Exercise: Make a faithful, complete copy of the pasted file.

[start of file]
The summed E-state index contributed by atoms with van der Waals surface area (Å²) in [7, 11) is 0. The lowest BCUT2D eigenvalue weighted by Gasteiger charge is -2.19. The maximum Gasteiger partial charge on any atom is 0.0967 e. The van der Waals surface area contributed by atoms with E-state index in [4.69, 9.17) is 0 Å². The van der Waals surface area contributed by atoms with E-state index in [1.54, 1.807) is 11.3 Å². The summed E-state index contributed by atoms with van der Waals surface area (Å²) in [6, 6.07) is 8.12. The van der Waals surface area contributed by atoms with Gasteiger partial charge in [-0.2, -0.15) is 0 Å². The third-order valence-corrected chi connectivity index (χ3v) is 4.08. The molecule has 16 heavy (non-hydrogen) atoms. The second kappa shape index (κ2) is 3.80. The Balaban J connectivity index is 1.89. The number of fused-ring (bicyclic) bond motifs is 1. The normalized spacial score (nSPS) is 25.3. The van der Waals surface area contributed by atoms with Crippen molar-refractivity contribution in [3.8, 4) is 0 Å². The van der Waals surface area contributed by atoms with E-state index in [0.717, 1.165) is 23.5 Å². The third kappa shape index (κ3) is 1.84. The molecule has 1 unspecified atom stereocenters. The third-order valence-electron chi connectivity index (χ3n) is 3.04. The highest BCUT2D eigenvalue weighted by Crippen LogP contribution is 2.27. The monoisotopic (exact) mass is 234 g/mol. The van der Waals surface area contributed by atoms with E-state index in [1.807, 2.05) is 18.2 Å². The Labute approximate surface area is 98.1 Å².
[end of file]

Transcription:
The summed E-state index contributed by atoms with van der Waals surface area (Å²) in [7, 11) is 0. The lowest BCUT2D eigenvalue weighted by Gasteiger charge is -2.19. The maximum Gasteiger partial charge on any atom is 0.0967 e. The van der Waals surface area contributed by atoms with E-state index in [4.69, 9.17) is 0 Å². The van der Waals surface area contributed by atoms with E-state index in [1.54, 1.807) is 11.3 Å². The summed E-state index contributed by atoms with van der Waals surface area (Å²) in [6, 6.07) is 8.12. The van der Waals surface area contributed by atoms with Gasteiger partial charge in [-0.2, -0.15) is 0 Å². The third-order valence-corrected chi connectivity index (χ3v) is 4.08. The molecule has 16 heavy (non-hydrogen) atoms. The second kappa shape index (κ2) is 3.80. The Balaban J connectivity index is 1.89. The number of fused-ring (bicyclic) bond motifs is 1. The normalized spacial score (nSPS) is 25.3. The van der Waals surface area contributed by atoms with Crippen molar-refractivity contribution in [3.8, 4) is 0 Å². The van der Waals surface area contributed by atoms with E-state index in [0.717, 1.165) is 23.5 Å². The third kappa shape index (κ3) is 1.84. The molecule has 1 unspecified atom stereocenters. The third-order valence-electron chi connectivity index (χ3n) is 3.04. The highest BCUT2D eigenvalue weighted by Crippen LogP contribution is 2.27. The monoisotopic (exact) mass is 234 g/mol. The van der Waals surface area contributed by atoms with E-state index in [1.807, 2.05) is 18.2 Å². The Labute approximate surface area is 98.1 Å².